Monday, March 10, 2008

America Must Pray: Theodore Roosevelt

No one promoted the virtues of the spiritual life and of physical vigor more than President Theodore Roosevelt. As a boy Theodore had been sickly with terrible bouts of asthma. To overcome it he went on a regimen of strenuous exercise. By this he seemed to have won out against this terrible disease. Because of his physical victory, he became an active outdoorsman. He wrote in his autobiography that he did not want to see young Christian men with "shoulders that slope like a champagne bottle."

Born to a Dutch Reformed father and a Presbyterian mother in 1858, Theodore grew up in a strong Christian household. The family attended Sunday school regularly and they co-hosted an ongoing weekly prayer meeting with their friends and neighbors. The favorite song for the family was "Shall We Gather at the River?" Roosevelt's father and a wealthy and close family friend, William Dodge, helped start the Young Men's Christian Association (YMCA) in New York City.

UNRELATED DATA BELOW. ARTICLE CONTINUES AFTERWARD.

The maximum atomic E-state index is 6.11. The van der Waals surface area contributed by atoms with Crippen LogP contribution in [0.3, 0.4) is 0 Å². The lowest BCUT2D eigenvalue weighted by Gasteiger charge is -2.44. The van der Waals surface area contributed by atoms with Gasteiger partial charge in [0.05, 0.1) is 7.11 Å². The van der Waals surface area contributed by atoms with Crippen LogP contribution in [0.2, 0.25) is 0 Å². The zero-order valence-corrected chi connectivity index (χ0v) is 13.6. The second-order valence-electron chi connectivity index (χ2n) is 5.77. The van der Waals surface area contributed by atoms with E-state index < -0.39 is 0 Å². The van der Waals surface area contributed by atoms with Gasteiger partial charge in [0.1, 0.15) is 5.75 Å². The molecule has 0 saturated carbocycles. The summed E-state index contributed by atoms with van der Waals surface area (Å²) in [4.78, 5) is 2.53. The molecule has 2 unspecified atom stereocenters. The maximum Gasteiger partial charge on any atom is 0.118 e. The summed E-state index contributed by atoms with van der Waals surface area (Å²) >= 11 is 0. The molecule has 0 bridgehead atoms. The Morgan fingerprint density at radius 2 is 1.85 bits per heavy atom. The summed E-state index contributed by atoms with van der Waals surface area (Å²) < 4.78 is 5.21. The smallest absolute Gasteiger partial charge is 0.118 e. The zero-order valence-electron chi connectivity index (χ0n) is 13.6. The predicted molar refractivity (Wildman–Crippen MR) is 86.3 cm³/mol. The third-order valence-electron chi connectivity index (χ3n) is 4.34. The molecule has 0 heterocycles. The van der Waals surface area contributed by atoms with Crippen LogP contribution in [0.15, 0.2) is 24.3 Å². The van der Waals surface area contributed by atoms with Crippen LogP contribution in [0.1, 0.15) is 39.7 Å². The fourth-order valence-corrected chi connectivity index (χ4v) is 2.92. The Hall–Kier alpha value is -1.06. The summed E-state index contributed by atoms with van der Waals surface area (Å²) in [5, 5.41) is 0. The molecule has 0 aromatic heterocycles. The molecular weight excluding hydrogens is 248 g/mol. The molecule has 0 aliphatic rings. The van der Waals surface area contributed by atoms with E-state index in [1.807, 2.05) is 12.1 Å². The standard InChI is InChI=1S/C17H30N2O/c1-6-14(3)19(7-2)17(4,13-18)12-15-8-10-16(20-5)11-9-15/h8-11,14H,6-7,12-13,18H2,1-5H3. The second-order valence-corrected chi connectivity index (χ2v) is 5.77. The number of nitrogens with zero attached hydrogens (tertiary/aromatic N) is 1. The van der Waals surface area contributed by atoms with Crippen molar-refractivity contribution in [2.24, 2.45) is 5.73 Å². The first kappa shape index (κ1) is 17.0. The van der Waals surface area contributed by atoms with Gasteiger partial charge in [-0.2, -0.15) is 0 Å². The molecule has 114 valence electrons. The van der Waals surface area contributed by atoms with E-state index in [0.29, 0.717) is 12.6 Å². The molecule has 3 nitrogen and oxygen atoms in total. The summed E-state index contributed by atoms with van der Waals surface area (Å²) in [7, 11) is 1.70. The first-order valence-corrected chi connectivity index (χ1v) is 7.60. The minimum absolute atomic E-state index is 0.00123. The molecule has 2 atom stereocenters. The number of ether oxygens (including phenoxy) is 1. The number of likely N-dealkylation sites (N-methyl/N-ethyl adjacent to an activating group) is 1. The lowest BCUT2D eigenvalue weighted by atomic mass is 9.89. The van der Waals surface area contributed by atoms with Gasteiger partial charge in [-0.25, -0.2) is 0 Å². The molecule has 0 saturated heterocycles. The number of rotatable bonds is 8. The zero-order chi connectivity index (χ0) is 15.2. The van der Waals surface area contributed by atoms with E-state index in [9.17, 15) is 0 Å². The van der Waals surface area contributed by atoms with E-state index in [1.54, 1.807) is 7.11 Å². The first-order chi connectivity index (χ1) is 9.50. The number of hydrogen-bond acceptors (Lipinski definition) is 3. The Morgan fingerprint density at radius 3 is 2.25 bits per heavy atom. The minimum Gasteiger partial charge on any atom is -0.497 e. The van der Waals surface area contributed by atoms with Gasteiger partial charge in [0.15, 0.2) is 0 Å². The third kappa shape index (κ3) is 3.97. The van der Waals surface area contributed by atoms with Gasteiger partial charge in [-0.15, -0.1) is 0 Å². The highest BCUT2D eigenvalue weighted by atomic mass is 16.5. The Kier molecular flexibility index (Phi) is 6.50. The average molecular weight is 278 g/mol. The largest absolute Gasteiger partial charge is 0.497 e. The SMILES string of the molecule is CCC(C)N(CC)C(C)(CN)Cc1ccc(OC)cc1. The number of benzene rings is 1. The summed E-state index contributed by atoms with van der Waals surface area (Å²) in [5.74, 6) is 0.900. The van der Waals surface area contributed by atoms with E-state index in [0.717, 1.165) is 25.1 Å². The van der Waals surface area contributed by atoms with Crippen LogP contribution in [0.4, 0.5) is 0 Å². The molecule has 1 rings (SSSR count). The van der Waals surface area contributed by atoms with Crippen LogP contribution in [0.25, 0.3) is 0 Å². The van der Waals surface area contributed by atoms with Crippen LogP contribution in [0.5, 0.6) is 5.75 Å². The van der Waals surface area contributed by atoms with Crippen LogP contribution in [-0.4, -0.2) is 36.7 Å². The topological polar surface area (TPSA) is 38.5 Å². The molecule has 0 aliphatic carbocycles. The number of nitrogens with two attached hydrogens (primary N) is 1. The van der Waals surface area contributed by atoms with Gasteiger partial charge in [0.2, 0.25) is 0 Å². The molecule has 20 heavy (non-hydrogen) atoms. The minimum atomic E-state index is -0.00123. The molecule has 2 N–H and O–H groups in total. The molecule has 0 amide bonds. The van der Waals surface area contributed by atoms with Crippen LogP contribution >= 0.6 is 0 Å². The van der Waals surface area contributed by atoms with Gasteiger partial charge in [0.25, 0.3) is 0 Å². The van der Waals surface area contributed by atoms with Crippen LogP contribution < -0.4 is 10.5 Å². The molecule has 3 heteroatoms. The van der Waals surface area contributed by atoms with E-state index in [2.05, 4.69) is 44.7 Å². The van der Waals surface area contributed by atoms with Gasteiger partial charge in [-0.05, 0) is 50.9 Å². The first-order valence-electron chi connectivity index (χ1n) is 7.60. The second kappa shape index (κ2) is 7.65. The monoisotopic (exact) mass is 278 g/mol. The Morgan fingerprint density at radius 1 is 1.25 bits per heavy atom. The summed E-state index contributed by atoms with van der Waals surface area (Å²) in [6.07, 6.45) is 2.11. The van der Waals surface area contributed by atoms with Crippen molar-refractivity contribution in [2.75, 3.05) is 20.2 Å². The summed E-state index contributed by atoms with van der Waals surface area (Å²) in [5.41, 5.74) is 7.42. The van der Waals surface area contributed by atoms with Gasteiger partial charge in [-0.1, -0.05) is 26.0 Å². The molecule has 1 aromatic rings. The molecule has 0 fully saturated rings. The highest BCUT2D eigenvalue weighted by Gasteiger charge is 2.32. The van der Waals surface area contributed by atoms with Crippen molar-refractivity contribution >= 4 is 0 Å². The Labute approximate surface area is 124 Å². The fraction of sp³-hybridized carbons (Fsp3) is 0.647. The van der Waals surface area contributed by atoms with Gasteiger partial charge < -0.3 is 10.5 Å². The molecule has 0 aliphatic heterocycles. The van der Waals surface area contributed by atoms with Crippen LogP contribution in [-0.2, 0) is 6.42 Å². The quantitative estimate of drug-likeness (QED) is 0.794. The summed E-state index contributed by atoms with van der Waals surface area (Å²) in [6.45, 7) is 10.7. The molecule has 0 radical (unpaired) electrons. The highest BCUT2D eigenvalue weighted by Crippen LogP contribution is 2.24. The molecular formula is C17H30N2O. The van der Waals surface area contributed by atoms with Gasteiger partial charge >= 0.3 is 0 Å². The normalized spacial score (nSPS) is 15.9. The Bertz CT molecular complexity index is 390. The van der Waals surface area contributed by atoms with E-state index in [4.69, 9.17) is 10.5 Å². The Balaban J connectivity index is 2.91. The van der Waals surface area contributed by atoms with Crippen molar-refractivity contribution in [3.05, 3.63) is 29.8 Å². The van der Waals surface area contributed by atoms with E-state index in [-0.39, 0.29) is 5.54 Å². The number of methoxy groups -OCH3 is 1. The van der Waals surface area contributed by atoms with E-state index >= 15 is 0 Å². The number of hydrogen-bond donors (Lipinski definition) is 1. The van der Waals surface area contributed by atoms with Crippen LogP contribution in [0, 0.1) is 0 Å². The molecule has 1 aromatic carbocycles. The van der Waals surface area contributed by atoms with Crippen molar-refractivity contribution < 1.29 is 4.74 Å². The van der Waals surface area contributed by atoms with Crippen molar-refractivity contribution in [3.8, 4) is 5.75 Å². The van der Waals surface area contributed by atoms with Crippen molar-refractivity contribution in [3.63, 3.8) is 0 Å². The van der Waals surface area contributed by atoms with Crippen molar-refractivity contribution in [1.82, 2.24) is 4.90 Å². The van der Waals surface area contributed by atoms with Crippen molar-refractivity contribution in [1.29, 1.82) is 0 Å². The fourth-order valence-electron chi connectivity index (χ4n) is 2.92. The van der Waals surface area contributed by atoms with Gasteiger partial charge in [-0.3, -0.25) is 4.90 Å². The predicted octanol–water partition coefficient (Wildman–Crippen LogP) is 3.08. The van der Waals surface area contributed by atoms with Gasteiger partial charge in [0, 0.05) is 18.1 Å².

To help promote the spiritual growth of the country Roosevelt's father hosted a series of prayer breakfasts for the great evangelist Dwight L. Moody. Many believe that Moody's style of preaching was watched closely by the younger Roosevelt who imitated it in his political speeches. There is no doubt about the salvation and spiritual life of President Roosevelt but he did some things that may have blunted the truth of the Bible in American society. While he often called for days of prayer for the nation, he did not want the saying "In God We Trust" put on the country's coins. However he was overruled by Congress who wanted this motto on all coinage.